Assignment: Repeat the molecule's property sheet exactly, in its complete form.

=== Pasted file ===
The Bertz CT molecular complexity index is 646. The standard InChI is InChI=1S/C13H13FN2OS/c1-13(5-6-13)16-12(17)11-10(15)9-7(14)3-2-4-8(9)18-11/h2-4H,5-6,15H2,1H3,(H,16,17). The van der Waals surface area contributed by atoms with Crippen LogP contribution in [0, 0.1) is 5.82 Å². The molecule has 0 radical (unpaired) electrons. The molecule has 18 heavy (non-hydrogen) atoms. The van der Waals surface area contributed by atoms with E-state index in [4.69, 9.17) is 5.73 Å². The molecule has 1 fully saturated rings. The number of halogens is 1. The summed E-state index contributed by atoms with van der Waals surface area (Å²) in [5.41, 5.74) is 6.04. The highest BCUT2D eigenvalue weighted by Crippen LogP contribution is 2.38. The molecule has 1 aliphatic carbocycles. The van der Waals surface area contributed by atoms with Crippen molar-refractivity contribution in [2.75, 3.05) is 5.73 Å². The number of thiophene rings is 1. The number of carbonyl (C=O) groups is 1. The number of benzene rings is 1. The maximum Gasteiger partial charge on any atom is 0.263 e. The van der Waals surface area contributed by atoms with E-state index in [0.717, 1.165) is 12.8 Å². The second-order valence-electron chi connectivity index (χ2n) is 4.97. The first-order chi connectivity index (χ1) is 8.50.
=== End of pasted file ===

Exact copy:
The Bertz CT molecular complexity index is 646. The standard InChI is InChI=1S/C13H13FN2OS/c1-13(5-6-13)16-12(17)11-10(15)9-7(14)3-2-4-8(9)18-11/h2-4H,5-6,15H2,1H3,(H,16,17). The van der Waals surface area contributed by atoms with Crippen LogP contribution in [0, 0.1) is 5.82 Å². The molecule has 0 radical (unpaired) electrons. The molecule has 18 heavy (non-hydrogen) atoms. The van der Waals surface area contributed by atoms with E-state index in [4.69, 9.17) is 5.73 Å². The molecule has 1 fully saturated rings. The number of halogens is 1. The summed E-state index contributed by atoms with van der Waals surface area (Å²) in [5.41, 5.74) is 6.04. The highest BCUT2D eigenvalue weighted by Crippen LogP contribution is 2.38. The molecule has 1 aliphatic carbocycles. The van der Waals surface area contributed by atoms with Crippen molar-refractivity contribution in [2.75, 3.05) is 5.73 Å². The number of thiophene rings is 1. The number of carbonyl (C=O) groups is 1. The number of benzene rings is 1. The maximum Gasteiger partial charge on any atom is 0.263 e. The van der Waals surface area contributed by atoms with E-state index in [0.717, 1.165) is 12.8 Å². The second-order valence-electron chi connectivity index (χ2n) is 4.97. The first-order chi connectivity index (χ1) is 8.50.